The induction of miR-34 genes allows p53 to regulate the expression of a large number of proteins, even after their transcripts have already been synthesized. This type of regulation may be advantageous in situations of cellular stress as it does not require the translation of additional effector proteins that would presumably take too long to allow time for repair. Furthermore, it facilitates the simultaneous regulation of numerous processes by p53. Interestingly, the mechanism of RNA interference has been implicated in other forms of stress response (reviewed in Ref.58). Furthermore, targeting of p53-induced mRNAs by miR-34 may contribute to the fine tuning of the p53 response and prevent an uncontrolled, irreversible response to p53 activation.59 The several modes of regulation exerted by the miRNAs were recently summarized:19 besides acting as an on/off switch the transcriptional induction of miRNAs may allow to fine tune protein levels to make cells more responsive to external signals. Furthermore, mRNAs that are transcriptionally repressed may be simultaneously targeted by miRNAs. This dual regulation allows an accelerated transition to the off-state. This may be the case for Bcl-2, because its transcription is directly repressed by p53, as discussed above,14 and its 3′-UTR is targeted by miR-34a.35
Inactivation of miR-34 in cancer
As cell-cycle arrest, senescence and apoptosis are tumor suppressive mechanisms, the permanent inactivation of members of the miR-34 family, which induce these cellular responses, may be a selective advantage for cancer cells. Besides decreased expression of miR-34 because of the inactivating mutations of p53 or the expression of viral inhibitors of p53, the miR-34-encoding genes themselves may be targets for the mutational or the epigenetic inactivation in cancer. Interestingly, miR-34a resides on the chromosomal locus 1p36, which has been proposed to harbor a tumor suppressor gene because it displays homozygous deletions in neuroblastoma and in other tumor types. An unbiased screen for genes with tumor suppressive function on 1p36 also revealed miR-34a as a candidate tumor suppressor gene.41 Interestingly, N-MYC, which is deregulated in the neuroblastoma, is a direct target of miR-34a.55 The correlation between 1p36 loss and miR-34a downregulation in the neuroblastoma was confirmed in this study. Furthermore, the expression of miR-34a was low or undetectable in 11 of 15 pancreatic cancer cell lines31 and the expression level of miR-34b was decreased by more than 90% in 6 out of 14 non-small cell lung cancer.35 However, this loss of expression did not strictly correlate with LOH, p53 mutation or increased CpG methylation.35 More recently, the epigenetic inactivation of miR-34a was identified in cell lines derived from some of the most common tumors (breast, lung, colon, kidney, bladder, pancreatic cancer and melanoma) and also in primary melanoma.38 In addition, CpG methylation of miR-34b/c was found in colorectal cancer,45 in oral squamous cell carcinoma60 and in malignant melanoma in which it correlated with metastatic potential.46 Furthermore, experimental animal models of liver carcinogenesis showed downregulation of miR-34a.61 Taken together, inactivation of the miR-34a and miR-34b/c genes presumably is a common event during tumorigenesis.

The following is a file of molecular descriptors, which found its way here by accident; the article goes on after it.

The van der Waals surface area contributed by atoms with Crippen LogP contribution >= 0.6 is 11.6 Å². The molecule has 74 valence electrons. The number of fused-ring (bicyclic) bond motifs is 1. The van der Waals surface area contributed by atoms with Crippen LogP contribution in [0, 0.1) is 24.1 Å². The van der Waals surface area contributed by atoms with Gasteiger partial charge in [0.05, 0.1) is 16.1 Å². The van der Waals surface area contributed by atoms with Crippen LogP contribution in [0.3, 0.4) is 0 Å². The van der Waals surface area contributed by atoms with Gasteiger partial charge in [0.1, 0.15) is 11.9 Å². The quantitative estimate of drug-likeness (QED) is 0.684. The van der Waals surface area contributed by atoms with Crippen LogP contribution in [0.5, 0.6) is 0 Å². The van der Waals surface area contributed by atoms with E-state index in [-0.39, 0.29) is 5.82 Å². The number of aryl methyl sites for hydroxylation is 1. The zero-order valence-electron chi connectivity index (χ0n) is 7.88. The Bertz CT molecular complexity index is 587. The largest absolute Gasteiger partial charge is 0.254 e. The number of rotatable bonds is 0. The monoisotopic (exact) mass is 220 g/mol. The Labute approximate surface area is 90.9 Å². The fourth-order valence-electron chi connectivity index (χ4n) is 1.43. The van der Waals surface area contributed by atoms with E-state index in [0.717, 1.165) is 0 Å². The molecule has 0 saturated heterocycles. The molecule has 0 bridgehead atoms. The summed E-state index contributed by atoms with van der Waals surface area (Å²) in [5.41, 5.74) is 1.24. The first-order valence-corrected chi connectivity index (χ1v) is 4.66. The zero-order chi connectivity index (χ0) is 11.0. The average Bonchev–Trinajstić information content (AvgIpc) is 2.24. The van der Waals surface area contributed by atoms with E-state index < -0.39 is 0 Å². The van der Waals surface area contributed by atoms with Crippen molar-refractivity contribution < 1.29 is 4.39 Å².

miR-34 and apoptosis
Before miR-34a was identified as a p53 target Welch et al.40 reported that ectopic miR-34a induces apoptosis when re-introduced into the neuroblastoma cell lines, which show decreased expression of miR-34a. In connection with the identification of miR-34a as a p53 target this finding was confirmed and extended. In cancer, miR-34-mediated apoptosis may be suppressed by inactivation of p53 and/or miR-34 genes (Figure 3). Chang et al.31 showed that miR-34a-induced apoptosis is at least, in part, dependent on the presence of wild-type p53 indicating that miR-34a may feed back to p53 (see below). Furthermore, locked nucleic acids directed against miR-34a protect cells to some extent from the DNA damage-induced apoptosis in wild-type p53-expressing cells.33 Bommer et al.35 showed that Bcl-2 is targeted by miR-34a and that miR-34a-defective MEFs show a decrease in spontaneous apoptosis. Whether miR-34 induces apoptosis presumably depends on the cellular context and therefore the expression levels of the respective miR-34 target proteins involved in the regulation of apoptosis. For example, we observed apoptosis after induction of a conditional miR-34a allele in H1299 lung cancer cells, whereas the same construct induces a G1-arrest in U-2OS osteosarcoma cells (Hermeking et al., unpublished results and Ref.34). In addition, the level of miR-34 expression may affect the decision between apoptosis and cell-cycle arrest.